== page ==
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Jul 15

My Turn To Talk To The Judge

 

PFC Mike

PFC Mike

 

My Turn To Talk To The Judge

It was my turn to talk to the Judge again.

My lawyer was trying to use what I had to say, to paint a picture for Colonel Grainger.

A picture of a broken, messed up addict.

A kid who came from a good home, but fell off the straight and narrow path.

A person who was remorseful for his stupid actions, and willing to accept punishment for his crimes.

I don’t know if what you are about to read, helped or hurt the Judge’s decision in sentencing.

I just look at it and think how pathetic I must have sounded to everyone.

Captain Jokinen told the the Judge that I would be making an unsworn statement from the counsel’s table.

I was asked about what it was like growing up in my parent’s house.

I reiterated things that my father had said during his testimony. “We had a good relationship, I went to church all the time with my family and I would do everything I could to be a better person.”

Jokinen: “Do you fault your family in any way for the trouble you got yourself in?”

Me: “No, I don’t, sir.”

Jokinen: “They’re not to blame?”

Me: “No, sir, not at all.”

My lawyer asked me about why I started going from Fort Polk to Alexandria.

I told him that I attended high school in that town and so I was driving there to reconnect with some old friends.

I started going to the night clubs with some fellow soldiers and so between the two I was surrounded by familiar faces.

Jokinen asked how I was introduced to drugs. “A friend of a friend gave me some X for free and so I tried it.”

Jokinen: “What was the effect of the first tablet?”

Me: “It was total ecstasy, that’s why they call it ecstasy. It’s — you think — okay, well I’m sure you — you think everybody likes you and you just — everybody loves each other and it’s —  it’s really good.”

Jokinen: “Once you tried ecstasy why did you continue?”

Me: “I liked it, sir. And the more and more I took, I started becoming addicted to it, sir.”

Jokinen: “Your addiction led to your distribution?”

Me: “Yes, sir.”

Jokinen: “Could you describe your personal use during this period of time? Did it change at all?”

Me: “The more I could get the more I took, sir. Near the end I was taking three or four pills of ecstasy a day sometimes. And if I had it, I’d take two or three hits of LSD a day every day, sir.”

Jokinen: “Did your drug use change at all while you were on an AWOL status?”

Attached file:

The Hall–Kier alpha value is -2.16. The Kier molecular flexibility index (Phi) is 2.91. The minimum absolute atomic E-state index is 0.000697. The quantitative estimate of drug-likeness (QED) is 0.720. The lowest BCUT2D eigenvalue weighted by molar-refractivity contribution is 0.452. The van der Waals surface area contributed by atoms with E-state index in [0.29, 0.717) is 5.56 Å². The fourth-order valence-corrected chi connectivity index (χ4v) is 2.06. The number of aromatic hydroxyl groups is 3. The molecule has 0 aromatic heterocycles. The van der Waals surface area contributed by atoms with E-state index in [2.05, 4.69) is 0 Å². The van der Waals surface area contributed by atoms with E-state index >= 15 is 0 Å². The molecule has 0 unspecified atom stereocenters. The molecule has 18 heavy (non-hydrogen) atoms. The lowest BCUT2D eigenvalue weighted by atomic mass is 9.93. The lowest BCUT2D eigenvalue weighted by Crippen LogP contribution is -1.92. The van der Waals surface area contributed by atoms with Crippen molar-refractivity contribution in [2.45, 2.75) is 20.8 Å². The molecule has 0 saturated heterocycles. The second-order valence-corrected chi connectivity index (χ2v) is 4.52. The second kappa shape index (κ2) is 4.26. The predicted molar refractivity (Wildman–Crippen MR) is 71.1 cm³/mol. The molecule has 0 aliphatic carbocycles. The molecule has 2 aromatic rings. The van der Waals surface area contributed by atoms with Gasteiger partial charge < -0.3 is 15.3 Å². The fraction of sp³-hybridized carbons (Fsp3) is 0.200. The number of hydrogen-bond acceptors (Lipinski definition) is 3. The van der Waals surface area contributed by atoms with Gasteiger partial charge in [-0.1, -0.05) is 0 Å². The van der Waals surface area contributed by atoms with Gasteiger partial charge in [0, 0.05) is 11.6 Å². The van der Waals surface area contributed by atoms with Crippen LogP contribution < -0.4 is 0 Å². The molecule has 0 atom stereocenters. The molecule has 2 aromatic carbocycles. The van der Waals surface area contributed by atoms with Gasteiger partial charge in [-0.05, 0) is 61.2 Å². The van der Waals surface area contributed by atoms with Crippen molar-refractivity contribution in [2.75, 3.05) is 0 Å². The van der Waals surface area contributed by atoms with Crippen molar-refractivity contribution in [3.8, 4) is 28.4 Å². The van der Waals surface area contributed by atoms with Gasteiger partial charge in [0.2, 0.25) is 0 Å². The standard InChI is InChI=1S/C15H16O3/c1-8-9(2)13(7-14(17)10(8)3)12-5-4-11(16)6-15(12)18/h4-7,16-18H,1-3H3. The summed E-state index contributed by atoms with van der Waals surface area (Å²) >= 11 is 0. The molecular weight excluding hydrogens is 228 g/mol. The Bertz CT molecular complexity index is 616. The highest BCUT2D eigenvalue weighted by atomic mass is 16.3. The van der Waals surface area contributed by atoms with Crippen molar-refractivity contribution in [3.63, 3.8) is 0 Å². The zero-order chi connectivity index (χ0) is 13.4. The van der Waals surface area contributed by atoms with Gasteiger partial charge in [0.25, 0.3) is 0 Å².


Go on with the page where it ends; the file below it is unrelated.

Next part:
Me: “It got more and more — it increased. I didn’t have any job to go to so I was high every day almost.”

Jokinen: “You were self-medicating?”

Me: “Yes, sir.”

Jokinen: “Did you ever try to stop and say, ‘this is getting out of control?'”

Me: “I tried to one time — I can’t remember what month it was — I said, ‘I need to quit, you know, this is ridiculous.’ And I stopped taking ecstasy, which I am addicted to. But it got — I was suffering withdrawals and I tried to — I took some LSD instead and I started getting high again and then I just started taking ecstasy again.”

Jokinen: “Now in you drug business, how were you handling stuff? I mean you’d buy so many tablets or so many hits of LSD. How would you distribute that stuff?”

Me: “I’d have it all on me and I’d carry it into the club with me. If somebody would come up to me at one, I’d give it to them for whatever the price was.”

Jokinen: Let’s say you by a hundred hits of LSD. How much would actually make it into commerce — you know — distribution?”

Me: “Maybe fifty hits, sir”

Jokinen: “What would happen to the rest of the stuff?”

Me: “I’d eat maybe twenty-five percent of it, sir, over the time it would take for me to sell it.”

Jokinen: “So far you have been able to recall some specific events. But there was a lot of fog there. Are there periods during the time you were AWOL you were just so medicated you don’t recall anything?”

Me: “Yes, sir, several times — several weeks.”

Jokinen: “Did you ever have any bad experiences — I mean did you ever contemplate ‘This is it. I can’t take it anymore.’ — killing yourself?”

Me: “Oh, I contemplated suicide often — maybe every two weeks. I just couldn’t handle it any more for a while, sir.”

Jokinen: “Do you still have a drug problem?”

Me: “Yes, sir.”

Jokinen: “Now I imagine in a few minutes the government is going to make an argument that you’ve got quite a lucrative business you’re running here. What do you have to show for everything you did during this period of time?”

Me: “Bad memories, sir. I have nothing — no money, sir.”

Jokinen: “Why did you choose to remain in contact with your family?”

Me: ” I didn’t want them to worry about me. I wanted to make sure they knew I was okay, that I was still alive.”

Jokinen: “Did you know that you were putting your family through living hell while you were AWOL?”

Me: “Yes, sir.”